NatureBake www.naturebake.com
Dave’s Killer Bread www.daveskillerbread.com
Ken’s Artisan Bakery www.kensartisan.com
Nuvrei Pastries www.nuvrei.com
Dovetail Bakery www.dovetailbakery.blogspot.com
Bakery Bar www.bakerybar.com

Start your veggies and OGCP

March 16th, 2009
Where we spent our first few OGCP Saturdays in October

Where we spent our first few OGCP Saturdays in October

OGCP mates milling about after lunch

OGCP mates milling about after lunch

I wrote a story for the hot-off-the-presses spring Edible Portland all about this fall’s first-of-its-kind Organic Gardening Certification Program — or OGCP — in Portland. I learned heaps, have already applied a lot of what I learned to my home edible garden, and want to share some more local gardening class options for Portlanders that I just learned about.

Kathy Dang of Oregon Tilth, whom I wrote about in the piece, sent word of OT’s monthly veggie growing classes as well as their upcoming comprehensive organic gardener program. If these classes offer even a snippet of what the Oregon Tilth folks served up for OGCP then they’ll be well worth the 20-plus dollars they cost.

Also, I thought I’d use this opportunity to offer up a few memories from OGCP that didn’t make it into the Edible Portland story. I chopped them or my editor chopped them, a little of both:

Weston Miller, OSU Extension Agent and OGCP co-organizer sums up the two programs like this: “The Master Gardener Program, typically offered during the winter, is a classroom-based program. For the organic program we had a sliver of growing season left that provided more opportunities for demonstrations and hands-on type learning opportunities.” He adds, “We based OGCP out of active gardening sites, because our goal was to make it as hands-on as possible.”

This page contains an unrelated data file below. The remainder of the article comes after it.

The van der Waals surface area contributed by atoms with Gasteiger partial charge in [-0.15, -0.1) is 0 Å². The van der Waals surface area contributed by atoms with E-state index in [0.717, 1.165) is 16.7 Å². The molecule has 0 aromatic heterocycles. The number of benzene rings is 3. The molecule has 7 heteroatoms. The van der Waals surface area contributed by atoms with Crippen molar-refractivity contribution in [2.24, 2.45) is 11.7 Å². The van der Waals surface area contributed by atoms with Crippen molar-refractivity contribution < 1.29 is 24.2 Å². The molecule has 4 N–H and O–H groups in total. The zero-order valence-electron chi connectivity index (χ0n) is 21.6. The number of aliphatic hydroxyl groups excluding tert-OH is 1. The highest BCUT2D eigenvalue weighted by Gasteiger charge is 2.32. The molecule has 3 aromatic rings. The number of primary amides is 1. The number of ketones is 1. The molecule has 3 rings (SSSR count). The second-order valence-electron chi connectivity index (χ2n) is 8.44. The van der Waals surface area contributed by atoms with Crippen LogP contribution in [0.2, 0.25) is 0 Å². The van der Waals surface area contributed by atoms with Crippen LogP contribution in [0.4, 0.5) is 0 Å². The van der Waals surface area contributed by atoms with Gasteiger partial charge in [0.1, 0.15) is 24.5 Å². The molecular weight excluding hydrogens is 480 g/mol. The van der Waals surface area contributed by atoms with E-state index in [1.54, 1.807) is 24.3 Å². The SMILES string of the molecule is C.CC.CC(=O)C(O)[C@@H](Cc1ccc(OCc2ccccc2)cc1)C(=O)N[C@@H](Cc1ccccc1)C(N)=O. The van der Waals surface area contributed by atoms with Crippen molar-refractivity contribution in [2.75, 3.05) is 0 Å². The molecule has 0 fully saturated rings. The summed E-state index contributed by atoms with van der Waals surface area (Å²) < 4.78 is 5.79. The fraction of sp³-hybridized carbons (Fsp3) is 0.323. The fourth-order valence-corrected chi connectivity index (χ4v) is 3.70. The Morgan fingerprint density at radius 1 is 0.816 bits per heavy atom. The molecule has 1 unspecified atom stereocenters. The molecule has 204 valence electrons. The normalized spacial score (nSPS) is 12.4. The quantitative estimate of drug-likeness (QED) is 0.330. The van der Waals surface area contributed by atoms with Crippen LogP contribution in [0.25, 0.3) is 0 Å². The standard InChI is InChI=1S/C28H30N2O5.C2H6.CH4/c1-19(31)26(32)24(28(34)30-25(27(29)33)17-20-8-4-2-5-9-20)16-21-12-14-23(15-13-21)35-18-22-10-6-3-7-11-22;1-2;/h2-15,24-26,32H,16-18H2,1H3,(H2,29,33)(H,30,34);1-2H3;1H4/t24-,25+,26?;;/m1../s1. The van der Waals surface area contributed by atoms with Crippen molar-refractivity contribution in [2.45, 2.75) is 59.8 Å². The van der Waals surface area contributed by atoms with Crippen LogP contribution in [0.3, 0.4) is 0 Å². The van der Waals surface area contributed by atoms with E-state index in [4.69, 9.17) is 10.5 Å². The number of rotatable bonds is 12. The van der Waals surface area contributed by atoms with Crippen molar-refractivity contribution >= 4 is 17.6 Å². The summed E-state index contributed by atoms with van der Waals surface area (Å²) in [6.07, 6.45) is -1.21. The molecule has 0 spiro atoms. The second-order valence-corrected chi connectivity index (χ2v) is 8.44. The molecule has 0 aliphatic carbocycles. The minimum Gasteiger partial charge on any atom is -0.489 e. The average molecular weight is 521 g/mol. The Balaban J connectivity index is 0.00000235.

*****

Our days progress with garden activities such as planting garlic and cover crops and preparing sheet mulch, as well as classroom sessions on everything from plant taxonomy and physiology to soil testing and interpretation. Every Saturday we break at noon for lunch. Lunch is a lesson all its own.

I make my way to a garden picnic table at noon on the first Saturday where several other participants are unwrapping sandwiches, opening thermoses of steaming soups, noodles and teas. On the table: African peanut stew, sauteed vegetables and tempeh, buckwheat noodles, and a veggie-loaded red curry. The edible aspect of gardening is obviously not just an aside for these folks.

Lessons Learned

Roasters: Burlap sacks from local coffee roasters make an excellent re-usable mulch for overwintered garden beds and year-round sheet mulching. Spent coffee grounds from coffeeshops are a good — and not too acidic — top dressing and compost amendment.

Barely used: Portland Nursery gets rid of used pots and planting trays on a regular basis and customers are welcome to pick them up at both locations for free.

Beware of horsetails: Although beautiful and eye-catching — horsetails (those thin bamboo looking plants that populate much of the Oregon Coast) are tenacious, spread quickly and are a home garden nightmare.

The problem with walnut trees: Most of them produce a growth-inhibitive chemical that is detrimental to many plants. So avoid walnut leaves for leaf mulch and compost, and steer clear of walnut bark and wood chips in areas you want affected plants to grow.

Bad for butterflies: Butterfly bushes are invasive and actually detrimental to butterflies since they compete with native plants that feed butterfly caterpillars. If yours is a keeper be sure to cut it back every summer after flowering so it doesn’t spread seeds.

And last but not least — an interesting blog from a fellow OGCP participant:

Elizabeth Bryant’s Dirt Cheap Gardening

Why my vegetable garden will be less diverse this year

Why my vegetable garden will be less diverse this year